Posted by Amanda Walsh
There is a great article by Jackie Kolek featured in the Public Relations Society of America’s publication, The Public Relations Strategist. The summer 2009 issue of the publication focuses on different types of crises and explores various industry case studies.
Kolek is the senior director at Peppercom and the head of Peppercom’s digital offering, PeppercomDigital. The article titled, "Managing a Crisis - and Becoming a Stronger Organization" provides some great tips.
Kolek notes that with the downturn in the global economy many organizations’ reputations have suffered. She helps to outline some important guidelines for corporate image improvement. She pulls some facts from the Reputation Institute’s Global Reputation Pulse Study released in May such as, “from 2008 to 2009, 75 percent of companies saw their reputations holding relatively steady, with changes of only plus or minus Reputation Pulse points.” This may indicate that many negative news reports were company specific and other large corporations may not have been effected as deeply as many financial institutions.
-“Run to the Crisis” When many companies were cutting staff toward the end of 2008 one company, Tesla Motors, decided to put layoff news out through the CEO, Elon Musk’s blog. The blog was a venue for honest, direct communication and allowed a specific message to be conveyed. Through the blog posts the company was hoping to cut back on false information and rumors both internally and from the media. The result was balanced news coverage and many comments were posted on the blog offering thanks for the honesty during hard times.
- “Be Transparent and Authentic” Kolek uses the sport of cycling as an example. The sport has been under fire with numerous news stories about cyclists and their steroid use. One American cyclist, Jonathan Vaughters, along with Team Garmin – Slipstream came up with an idea to combat this negative reputation. In 2008, a reporter from Outside Magazine was invited to travel with the team members. A positive feature story came from the experience, changing critics’ opinions about the sport.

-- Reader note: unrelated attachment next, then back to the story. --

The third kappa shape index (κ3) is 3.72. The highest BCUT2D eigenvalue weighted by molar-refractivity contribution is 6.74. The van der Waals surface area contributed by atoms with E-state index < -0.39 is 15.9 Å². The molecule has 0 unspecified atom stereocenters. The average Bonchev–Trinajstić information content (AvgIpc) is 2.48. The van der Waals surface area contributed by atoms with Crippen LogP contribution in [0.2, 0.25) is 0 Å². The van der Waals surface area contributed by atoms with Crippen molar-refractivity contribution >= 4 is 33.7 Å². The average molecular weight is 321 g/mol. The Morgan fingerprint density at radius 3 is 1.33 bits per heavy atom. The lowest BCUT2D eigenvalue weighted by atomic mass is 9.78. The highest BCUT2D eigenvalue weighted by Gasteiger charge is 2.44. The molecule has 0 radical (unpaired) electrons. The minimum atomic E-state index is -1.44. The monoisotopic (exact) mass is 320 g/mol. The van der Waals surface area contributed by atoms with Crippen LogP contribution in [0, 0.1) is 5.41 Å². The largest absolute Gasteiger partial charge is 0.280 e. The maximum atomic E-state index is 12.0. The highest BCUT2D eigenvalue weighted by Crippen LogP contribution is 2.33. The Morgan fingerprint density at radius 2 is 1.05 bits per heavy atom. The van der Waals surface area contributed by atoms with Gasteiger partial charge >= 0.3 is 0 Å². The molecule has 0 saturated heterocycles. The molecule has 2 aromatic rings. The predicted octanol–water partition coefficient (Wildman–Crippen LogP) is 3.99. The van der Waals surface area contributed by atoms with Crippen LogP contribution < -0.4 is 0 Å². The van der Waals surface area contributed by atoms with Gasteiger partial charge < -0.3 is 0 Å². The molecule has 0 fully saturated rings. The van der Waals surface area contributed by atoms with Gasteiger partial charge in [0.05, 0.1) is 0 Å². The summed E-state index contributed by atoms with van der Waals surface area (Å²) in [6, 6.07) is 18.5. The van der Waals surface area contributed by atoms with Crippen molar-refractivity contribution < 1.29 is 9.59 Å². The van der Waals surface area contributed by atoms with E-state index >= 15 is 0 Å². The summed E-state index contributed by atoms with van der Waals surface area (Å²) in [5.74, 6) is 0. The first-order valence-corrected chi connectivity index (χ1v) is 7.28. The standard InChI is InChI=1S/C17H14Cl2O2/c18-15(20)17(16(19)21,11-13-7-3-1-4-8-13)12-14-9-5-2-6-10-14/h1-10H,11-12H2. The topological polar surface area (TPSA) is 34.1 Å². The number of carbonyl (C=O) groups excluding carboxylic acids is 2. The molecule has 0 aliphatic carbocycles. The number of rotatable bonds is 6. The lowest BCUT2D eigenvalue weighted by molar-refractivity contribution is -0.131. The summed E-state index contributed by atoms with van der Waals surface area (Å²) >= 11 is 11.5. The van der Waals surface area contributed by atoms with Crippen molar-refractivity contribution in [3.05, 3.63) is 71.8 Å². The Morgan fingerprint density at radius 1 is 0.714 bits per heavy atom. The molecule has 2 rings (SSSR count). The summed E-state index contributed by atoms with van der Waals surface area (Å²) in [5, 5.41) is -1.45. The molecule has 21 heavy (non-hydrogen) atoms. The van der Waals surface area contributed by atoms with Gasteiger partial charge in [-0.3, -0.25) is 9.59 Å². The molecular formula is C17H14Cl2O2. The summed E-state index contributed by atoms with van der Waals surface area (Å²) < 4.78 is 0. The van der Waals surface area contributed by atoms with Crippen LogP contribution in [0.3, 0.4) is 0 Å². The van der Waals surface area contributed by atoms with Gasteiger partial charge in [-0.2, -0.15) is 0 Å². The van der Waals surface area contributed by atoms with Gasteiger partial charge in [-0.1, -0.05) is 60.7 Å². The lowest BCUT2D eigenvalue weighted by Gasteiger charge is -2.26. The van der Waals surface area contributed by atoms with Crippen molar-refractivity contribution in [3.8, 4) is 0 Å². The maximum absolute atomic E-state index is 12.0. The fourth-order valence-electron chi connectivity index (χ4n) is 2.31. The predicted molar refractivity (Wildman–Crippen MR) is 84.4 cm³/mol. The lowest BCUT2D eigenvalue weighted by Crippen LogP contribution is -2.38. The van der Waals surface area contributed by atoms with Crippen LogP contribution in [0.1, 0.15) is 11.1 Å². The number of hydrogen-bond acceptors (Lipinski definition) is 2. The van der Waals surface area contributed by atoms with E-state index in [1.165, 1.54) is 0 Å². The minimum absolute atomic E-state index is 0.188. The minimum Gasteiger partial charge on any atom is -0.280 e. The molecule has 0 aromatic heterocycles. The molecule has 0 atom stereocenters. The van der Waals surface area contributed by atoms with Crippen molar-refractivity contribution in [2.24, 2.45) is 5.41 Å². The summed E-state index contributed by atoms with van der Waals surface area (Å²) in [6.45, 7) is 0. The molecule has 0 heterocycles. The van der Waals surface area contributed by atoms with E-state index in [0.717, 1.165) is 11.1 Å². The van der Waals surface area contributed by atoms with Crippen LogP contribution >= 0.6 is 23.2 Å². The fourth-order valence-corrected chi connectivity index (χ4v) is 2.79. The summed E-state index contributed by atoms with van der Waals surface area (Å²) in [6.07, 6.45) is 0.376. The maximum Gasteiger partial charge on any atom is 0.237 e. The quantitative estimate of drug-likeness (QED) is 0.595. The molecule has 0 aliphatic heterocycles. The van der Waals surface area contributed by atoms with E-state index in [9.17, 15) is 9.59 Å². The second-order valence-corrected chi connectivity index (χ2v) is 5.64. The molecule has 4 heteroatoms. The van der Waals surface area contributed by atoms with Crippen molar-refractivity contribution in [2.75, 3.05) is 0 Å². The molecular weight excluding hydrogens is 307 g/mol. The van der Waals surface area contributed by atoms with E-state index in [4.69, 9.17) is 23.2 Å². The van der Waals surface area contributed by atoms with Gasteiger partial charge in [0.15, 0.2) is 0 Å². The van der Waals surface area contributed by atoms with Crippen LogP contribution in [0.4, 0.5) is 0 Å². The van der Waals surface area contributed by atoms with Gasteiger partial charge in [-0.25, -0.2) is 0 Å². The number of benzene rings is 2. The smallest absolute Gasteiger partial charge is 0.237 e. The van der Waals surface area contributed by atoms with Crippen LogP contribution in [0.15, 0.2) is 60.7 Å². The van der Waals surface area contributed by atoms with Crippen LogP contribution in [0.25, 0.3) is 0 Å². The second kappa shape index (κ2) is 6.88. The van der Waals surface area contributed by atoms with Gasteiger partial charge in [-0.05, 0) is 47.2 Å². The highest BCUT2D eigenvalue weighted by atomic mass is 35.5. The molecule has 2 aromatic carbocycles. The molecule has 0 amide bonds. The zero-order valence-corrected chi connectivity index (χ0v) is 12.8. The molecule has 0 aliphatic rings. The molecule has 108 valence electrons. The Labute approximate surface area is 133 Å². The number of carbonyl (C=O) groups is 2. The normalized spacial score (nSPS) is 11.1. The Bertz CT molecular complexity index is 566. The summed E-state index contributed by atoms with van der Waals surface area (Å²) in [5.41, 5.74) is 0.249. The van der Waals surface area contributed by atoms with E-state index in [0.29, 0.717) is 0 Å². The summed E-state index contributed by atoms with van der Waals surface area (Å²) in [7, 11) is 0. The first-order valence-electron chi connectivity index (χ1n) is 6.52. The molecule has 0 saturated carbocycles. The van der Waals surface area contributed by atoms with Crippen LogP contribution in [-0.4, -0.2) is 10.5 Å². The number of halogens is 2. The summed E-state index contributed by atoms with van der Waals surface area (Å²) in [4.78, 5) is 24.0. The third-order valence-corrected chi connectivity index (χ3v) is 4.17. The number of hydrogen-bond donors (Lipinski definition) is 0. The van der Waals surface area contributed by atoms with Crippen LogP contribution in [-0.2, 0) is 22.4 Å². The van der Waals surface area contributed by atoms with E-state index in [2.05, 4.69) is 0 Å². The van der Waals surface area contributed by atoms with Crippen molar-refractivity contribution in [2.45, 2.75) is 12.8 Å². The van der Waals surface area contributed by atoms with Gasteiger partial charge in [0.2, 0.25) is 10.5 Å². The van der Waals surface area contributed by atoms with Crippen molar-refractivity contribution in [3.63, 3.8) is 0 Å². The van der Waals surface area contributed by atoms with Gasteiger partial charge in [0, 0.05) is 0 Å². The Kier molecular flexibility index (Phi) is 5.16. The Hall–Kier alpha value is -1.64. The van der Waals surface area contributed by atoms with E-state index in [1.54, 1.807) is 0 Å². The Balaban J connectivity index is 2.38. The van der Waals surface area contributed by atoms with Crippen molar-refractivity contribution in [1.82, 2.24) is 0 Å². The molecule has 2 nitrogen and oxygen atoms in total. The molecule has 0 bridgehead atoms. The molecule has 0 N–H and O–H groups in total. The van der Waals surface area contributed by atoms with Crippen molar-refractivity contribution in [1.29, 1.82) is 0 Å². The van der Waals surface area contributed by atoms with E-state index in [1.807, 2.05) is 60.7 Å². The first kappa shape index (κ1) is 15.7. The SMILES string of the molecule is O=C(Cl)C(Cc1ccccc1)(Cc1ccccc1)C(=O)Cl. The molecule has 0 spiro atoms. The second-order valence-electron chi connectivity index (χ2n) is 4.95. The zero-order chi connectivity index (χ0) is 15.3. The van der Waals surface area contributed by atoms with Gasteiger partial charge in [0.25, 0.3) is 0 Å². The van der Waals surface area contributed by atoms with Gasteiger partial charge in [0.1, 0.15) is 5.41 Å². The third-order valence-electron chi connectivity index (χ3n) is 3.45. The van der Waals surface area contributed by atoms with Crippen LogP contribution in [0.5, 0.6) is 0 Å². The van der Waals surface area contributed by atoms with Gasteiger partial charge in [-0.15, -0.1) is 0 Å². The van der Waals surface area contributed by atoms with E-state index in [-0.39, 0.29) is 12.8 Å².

-“Ingrain Change into the Culture” Tyco International was a company in dire need of reputation management. After an accounting scandal in 2002, new company CEO, Ed Breen was determined to rescue the company. Restoring confidence back into the company was first on Breen’s To Do list. He made big changes in the accounting department by reviewing existing practices and implementing new guidelines. A new culture of responsible decision-making was created. Breen made it a point to communicate core values to all employees of every level. Just three years later, Breen was named one of Businessweek’s Best Managers of the Year!
- “Build a Strong Reputation” Some of the tips listed above will help lead you to the final result- a strong reputation. A solid foundation comes in handy if a crisis occurs.
There is a proven correlation between a strong reputation and word-of-mouth recommendations according to The Reputation Institute Global Reputation Pulse Study. The Study’s findings state that “54 percent of consumers would give the most reputable U.S. companies the benefit of the doubt in a time of crisis.” This statistic is encouraging news, especially in these economic times.
In conclusion, not only did I enjoy reading this article, but the entire PRSA publication on Crisis Communications was very interesting and thought-provoking. I wanted to pass along some of these helpful facts and tips to our readers as we are all working to make progress and enhance our businesses.
Wednesday, September 09, 2009
Posted by Amanda Walsh